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Some medical providers say it's unclear when they can save a pregnant woman's life

Arizona Attorney General Mark Brnovich says an Arizona law banning abortions that dates back to 1901 will be enforced. There’s only one exception to the ban, and it’s only to save the life of the mother. What does that mean in 2022? 

Dr. Laura Mercer, the chair of the American College of Obstetricians and Gynecologists in Arizona, said it’s unclear. 

"Unfortunately, there is a lot of confusion and ambiguity and fear for practicing doctors — both OB-GYNs, as well as emergency room doctors, that I've talked to — and other folks from other specialties," she explained. "Because of the ambiguity of when somebody's life is truly threatened."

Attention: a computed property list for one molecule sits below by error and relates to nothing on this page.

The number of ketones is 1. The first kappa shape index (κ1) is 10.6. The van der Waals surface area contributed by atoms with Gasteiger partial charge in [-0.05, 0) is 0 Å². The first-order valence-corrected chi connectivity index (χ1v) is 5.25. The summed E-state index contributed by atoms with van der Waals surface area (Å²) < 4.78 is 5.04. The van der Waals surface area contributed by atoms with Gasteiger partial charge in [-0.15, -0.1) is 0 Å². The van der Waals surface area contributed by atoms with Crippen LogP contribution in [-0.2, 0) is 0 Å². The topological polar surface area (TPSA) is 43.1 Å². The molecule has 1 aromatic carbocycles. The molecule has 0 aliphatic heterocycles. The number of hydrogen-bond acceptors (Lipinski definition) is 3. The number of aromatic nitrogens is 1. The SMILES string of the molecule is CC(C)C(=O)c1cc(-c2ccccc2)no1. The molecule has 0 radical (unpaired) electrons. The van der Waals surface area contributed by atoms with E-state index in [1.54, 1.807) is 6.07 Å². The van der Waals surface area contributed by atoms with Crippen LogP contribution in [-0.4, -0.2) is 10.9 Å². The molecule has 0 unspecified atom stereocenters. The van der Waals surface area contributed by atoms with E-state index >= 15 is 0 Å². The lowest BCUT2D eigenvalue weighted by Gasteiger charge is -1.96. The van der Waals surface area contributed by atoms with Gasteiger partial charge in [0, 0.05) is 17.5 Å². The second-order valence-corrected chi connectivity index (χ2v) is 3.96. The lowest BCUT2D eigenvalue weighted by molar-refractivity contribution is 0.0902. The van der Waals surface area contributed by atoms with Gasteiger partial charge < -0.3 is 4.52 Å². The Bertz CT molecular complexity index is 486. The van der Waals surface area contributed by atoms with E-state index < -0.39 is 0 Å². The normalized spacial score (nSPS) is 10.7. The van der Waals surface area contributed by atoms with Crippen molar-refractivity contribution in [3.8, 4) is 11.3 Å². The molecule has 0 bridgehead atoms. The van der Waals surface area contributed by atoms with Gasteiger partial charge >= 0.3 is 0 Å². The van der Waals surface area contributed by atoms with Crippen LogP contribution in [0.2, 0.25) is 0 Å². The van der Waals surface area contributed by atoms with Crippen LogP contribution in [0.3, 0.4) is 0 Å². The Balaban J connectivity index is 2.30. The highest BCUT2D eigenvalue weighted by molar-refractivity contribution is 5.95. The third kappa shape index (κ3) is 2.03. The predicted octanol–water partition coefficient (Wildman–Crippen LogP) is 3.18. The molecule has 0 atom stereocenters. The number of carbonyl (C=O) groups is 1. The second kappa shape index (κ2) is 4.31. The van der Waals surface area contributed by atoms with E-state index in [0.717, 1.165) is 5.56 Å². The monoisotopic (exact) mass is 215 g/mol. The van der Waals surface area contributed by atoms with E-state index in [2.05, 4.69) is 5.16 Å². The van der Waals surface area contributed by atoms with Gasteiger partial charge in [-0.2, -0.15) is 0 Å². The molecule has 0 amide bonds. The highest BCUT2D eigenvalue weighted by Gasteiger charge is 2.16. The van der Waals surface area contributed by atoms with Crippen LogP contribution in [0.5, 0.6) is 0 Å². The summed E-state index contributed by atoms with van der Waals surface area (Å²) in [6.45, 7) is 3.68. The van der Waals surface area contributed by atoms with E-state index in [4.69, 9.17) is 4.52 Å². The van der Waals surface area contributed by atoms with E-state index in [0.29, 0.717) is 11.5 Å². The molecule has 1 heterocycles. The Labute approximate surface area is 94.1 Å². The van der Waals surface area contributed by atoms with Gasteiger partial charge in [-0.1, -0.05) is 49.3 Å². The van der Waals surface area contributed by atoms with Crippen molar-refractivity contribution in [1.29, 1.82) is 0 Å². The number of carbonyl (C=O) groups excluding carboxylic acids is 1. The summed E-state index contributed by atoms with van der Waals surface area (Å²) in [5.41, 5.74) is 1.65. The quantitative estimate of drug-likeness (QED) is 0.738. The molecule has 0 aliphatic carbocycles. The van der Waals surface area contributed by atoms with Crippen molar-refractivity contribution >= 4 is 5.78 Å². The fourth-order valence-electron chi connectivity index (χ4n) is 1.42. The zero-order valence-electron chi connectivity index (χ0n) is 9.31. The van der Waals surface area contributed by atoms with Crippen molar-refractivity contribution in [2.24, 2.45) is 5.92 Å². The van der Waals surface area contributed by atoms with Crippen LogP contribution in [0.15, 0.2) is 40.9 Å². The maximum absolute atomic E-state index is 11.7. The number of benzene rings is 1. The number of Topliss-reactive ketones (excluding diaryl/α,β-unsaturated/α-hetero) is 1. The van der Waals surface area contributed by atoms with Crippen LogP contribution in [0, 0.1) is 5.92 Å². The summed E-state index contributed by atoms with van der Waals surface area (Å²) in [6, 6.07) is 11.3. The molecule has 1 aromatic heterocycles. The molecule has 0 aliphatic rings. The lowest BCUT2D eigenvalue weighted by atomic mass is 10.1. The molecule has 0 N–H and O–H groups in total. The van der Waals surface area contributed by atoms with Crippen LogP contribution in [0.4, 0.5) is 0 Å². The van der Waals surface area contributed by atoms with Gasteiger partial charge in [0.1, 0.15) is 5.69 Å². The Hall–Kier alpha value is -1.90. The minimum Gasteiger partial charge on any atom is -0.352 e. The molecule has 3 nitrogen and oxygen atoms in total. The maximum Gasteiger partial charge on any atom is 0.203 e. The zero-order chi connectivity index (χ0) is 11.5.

Which begs the question: How long do we need to wait? How close does she need to be to dying before we're allowed to legally intervene? And who will make that determination? 

"That's the question," she said. "And I think that providers at two o'clock in the morning because it's always two o'clock in the morning when these horrible things happen, are left with trying to decide you if they are willing to risk their medical license and or jail time, in order to help the person in front of them."

Arizona also has a 15-week ban that Gov. Doug Ducey signed into law in March. He says it takes precedence over the territorial law. But that 15-week ban did not overturn the 1901 law.

Senior field correspondent Kathy Ritchie has 20 years of experience reporting and writing stories for national and local media outlets — nearly a decade of it has been spent in public media.